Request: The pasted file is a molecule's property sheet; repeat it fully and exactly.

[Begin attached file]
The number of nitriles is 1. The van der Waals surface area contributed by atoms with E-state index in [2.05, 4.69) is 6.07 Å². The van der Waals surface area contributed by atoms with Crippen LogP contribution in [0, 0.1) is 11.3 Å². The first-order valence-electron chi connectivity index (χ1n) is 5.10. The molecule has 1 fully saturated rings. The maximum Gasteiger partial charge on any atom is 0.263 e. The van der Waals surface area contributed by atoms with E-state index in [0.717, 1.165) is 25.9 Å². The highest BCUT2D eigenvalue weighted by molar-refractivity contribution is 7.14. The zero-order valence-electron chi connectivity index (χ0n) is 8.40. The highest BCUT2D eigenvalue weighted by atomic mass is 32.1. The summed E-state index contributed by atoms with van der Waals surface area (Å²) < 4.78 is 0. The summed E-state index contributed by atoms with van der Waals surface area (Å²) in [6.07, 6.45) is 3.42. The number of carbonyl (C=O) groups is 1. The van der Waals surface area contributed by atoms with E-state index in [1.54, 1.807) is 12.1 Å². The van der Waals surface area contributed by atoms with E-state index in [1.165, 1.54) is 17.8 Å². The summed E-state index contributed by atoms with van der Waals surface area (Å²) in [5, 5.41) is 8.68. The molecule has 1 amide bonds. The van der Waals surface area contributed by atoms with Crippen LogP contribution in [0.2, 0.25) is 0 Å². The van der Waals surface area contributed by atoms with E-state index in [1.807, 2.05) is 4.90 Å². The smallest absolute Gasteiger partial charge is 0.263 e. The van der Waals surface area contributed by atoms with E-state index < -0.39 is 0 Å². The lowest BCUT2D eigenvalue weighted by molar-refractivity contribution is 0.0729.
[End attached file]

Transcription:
The number of nitriles is 1. The van der Waals surface area contributed by atoms with E-state index in [2.05, 4.69) is 6.07 Å². The van der Waals surface area contributed by atoms with Crippen LogP contribution in [0, 0.1) is 11.3 Å². The first-order valence-electron chi connectivity index (χ1n) is 5.10. The molecule has 1 fully saturated rings. The maximum Gasteiger partial charge on any atom is 0.263 e. The van der Waals surface area contributed by atoms with E-state index in [0.717, 1.165) is 25.9 Å². The highest BCUT2D eigenvalue weighted by molar-refractivity contribution is 7.14. The zero-order valence-electron chi connectivity index (χ0n) is 8.40. The highest BCUT2D eigenvalue weighted by atomic mass is 32.1. The summed E-state index contributed by atoms with van der Waals surface area (Å²) < 4.78 is 0. The summed E-state index contributed by atoms with van der Waals surface area (Å²) in [6.07, 6.45) is 3.42. The number of carbonyl (C=O) groups is 1. The van der Waals surface area contributed by atoms with E-state index in [1.54, 1.807) is 12.1 Å². The van der Waals surface area contributed by atoms with E-state index in [1.165, 1.54) is 17.8 Å². The summed E-state index contributed by atoms with van der Waals surface area (Å²) in [5, 5.41) is 8.68. The molecule has 1 amide bonds. The van der Waals surface area contributed by atoms with Crippen LogP contribution in [0.2, 0.25) is 0 Å². The van der Waals surface area contributed by atoms with E-state index in [1.807, 2.05) is 4.90 Å². The smallest absolute Gasteiger partial charge is 0.263 e. The van der Waals surface area contributed by atoms with E-state index < -0.39 is 0 Å². The lowest BCUT2D eigenvalue weighted by molar-refractivity contribution is 0.0729.